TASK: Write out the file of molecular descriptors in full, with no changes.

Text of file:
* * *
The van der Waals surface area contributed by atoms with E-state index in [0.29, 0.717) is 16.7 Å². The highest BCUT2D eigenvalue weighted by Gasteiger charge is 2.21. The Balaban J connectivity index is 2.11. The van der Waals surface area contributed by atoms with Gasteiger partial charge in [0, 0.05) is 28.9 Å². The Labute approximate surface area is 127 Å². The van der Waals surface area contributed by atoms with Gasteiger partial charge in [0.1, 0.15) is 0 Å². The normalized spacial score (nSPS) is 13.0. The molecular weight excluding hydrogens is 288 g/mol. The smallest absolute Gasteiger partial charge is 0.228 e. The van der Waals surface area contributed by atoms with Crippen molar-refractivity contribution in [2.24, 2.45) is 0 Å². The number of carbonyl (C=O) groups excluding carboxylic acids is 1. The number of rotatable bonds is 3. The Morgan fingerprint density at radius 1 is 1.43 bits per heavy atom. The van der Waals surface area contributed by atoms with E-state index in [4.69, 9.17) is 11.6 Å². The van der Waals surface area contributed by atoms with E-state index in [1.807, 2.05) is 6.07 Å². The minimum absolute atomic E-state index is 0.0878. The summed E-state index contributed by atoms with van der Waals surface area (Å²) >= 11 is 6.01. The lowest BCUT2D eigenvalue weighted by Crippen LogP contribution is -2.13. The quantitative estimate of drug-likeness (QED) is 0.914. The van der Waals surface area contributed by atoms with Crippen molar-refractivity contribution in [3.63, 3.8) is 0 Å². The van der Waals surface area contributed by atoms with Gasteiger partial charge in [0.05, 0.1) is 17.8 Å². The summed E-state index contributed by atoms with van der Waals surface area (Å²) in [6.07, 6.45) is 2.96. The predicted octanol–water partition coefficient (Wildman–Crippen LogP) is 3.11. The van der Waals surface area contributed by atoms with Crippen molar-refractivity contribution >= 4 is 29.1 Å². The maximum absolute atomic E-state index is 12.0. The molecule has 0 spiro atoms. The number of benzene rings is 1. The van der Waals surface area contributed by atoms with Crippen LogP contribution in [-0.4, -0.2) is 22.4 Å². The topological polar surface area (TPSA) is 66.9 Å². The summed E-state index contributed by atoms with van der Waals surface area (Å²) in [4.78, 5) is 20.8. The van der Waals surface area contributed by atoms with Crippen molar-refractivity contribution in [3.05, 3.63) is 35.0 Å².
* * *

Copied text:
The van der Waals surface area contributed by atoms with E-state index in [0.29, 0.717) is 16.7 Å². The highest BCUT2D eigenvalue weighted by Gasteiger charge is 2.21. The Balaban J connectivity index is 2.11. The van der Waals surface area contributed by atoms with Gasteiger partial charge in [0, 0.05) is 28.9 Å². The Labute approximate surface area is 127 Å². The van der Waals surface area contributed by atoms with Gasteiger partial charge in [0.1, 0.15) is 0 Å². The normalized spacial score (nSPS) is 13.0. The molecular weight excluding hydrogens is 288 g/mol. The smallest absolute Gasteiger partial charge is 0.228 e. The van der Waals surface area contributed by atoms with Crippen molar-refractivity contribution in [2.24, 2.45) is 0 Å². The number of carbonyl (C=O) groups excluding carboxylic acids is 1. The number of rotatable bonds is 3. The Morgan fingerprint density at radius 1 is 1.43 bits per heavy atom. The van der Waals surface area contributed by atoms with E-state index in [4.69, 9.17) is 11.6 Å². The van der Waals surface area contributed by atoms with E-state index in [1.807, 2.05) is 6.07 Å². The minimum absolute atomic E-state index is 0.0878. The summed E-state index contributed by atoms with van der Waals surface area (Å²) >= 11 is 6.01. The lowest BCUT2D eigenvalue weighted by Crippen LogP contribution is -2.13. The quantitative estimate of drug-likeness (QED) is 0.914. The van der Waals surface area contributed by atoms with Crippen molar-refractivity contribution in [3.63, 3.8) is 0 Å². The van der Waals surface area contributed by atoms with Gasteiger partial charge in [0.05, 0.1) is 17.8 Å². The summed E-state index contributed by atoms with van der Waals surface area (Å²) in [6.07, 6.45) is 2.96. The predicted octanol–water partition coefficient (Wildman–Crippen LogP) is 3.11. The van der Waals surface area contributed by atoms with Crippen molar-refractivity contribution >= 4 is 29.1 Å². The maximum absolute atomic E-state index is 12.0. The molecule has 0 spiro atoms. The number of benzene rings is 1. The van der Waals surface area contributed by atoms with Crippen LogP contribution in [-0.4, -0.2) is 22.4 Å². The topological polar surface area (TPSA) is 66.9 Å². The summed E-state index contributed by atoms with van der Waals surface area (Å²) in [4.78, 5) is 20.8. The van der Waals surface area contributed by atoms with Crippen molar-refractivity contribution in [3.05, 3.63) is 35.0 Å².